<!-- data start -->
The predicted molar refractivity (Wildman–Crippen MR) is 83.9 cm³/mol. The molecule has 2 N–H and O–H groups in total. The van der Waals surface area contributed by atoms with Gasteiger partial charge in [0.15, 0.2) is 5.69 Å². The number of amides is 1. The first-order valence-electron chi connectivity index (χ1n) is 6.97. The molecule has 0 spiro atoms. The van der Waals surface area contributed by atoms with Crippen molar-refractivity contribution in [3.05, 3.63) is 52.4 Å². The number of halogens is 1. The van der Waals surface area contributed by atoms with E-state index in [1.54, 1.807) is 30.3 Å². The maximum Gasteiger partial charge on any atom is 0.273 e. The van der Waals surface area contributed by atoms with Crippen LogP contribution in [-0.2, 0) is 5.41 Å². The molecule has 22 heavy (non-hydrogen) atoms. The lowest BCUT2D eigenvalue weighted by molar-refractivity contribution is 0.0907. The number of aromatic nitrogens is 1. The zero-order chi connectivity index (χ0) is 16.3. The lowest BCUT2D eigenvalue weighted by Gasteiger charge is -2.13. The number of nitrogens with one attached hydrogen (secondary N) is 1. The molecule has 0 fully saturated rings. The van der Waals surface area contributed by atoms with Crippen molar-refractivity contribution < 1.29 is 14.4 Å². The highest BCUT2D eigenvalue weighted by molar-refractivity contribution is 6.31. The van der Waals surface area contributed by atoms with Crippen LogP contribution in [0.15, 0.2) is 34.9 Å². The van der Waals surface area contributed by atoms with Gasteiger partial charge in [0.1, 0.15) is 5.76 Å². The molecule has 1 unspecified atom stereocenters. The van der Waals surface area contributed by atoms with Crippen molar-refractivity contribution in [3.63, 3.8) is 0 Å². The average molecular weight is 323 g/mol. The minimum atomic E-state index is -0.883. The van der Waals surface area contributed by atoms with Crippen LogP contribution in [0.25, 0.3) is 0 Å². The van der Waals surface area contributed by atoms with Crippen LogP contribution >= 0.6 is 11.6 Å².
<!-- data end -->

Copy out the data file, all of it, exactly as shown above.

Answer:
The predicted molar refractivity (Wildman–Crippen MR) is 83.9 cm³/mol. The molecule has 2 N–H and O–H groups in total. The van der Waals surface area contributed by atoms with Gasteiger partial charge in [0.15, 0.2) is 5.69 Å². The number of amides is 1. The first-order valence-electron chi connectivity index (χ1n) is 6.97. The molecule has 0 spiro atoms. The van der Waals surface area contributed by atoms with Crippen molar-refractivity contribution in [3.05, 3.63) is 52.4 Å². The number of halogens is 1. The van der Waals surface area contributed by atoms with E-state index in [1.54, 1.807) is 30.3 Å². The maximum Gasteiger partial charge on any atom is 0.273 e. The van der Waals surface area contributed by atoms with Crippen LogP contribution in [-0.2, 0) is 5.41 Å². The molecule has 22 heavy (non-hydrogen) atoms. The lowest BCUT2D eigenvalue weighted by molar-refractivity contribution is 0.0907. The number of aromatic nitrogens is 1. The zero-order chi connectivity index (χ0) is 16.3. The lowest BCUT2D eigenvalue weighted by Gasteiger charge is -2.13. The number of nitrogens with one attached hydrogen (secondary N) is 1. The molecule has 0 fully saturated rings. The van der Waals surface area contributed by atoms with Crippen molar-refractivity contribution < 1.29 is 14.4 Å². The highest BCUT2D eigenvalue weighted by molar-refractivity contribution is 6.31. The van der Waals surface area contributed by atoms with Crippen LogP contribution in [0.15, 0.2) is 34.9 Å². The van der Waals surface area contributed by atoms with Gasteiger partial charge in [0.1, 0.15) is 5.76 Å². The molecule has 1 unspecified atom stereocenters. The van der Waals surface area contributed by atoms with Crippen molar-refractivity contribution in [3.63, 3.8) is 0 Å². The average molecular weight is 323 g/mol. The minimum atomic E-state index is -0.883. The van der Waals surface area contributed by atoms with Crippen LogP contribution in [0.25, 0.3) is 0 Å². The van der Waals surface area contributed by atoms with Crippen LogP contribution >= 0.6 is 11.6 Å².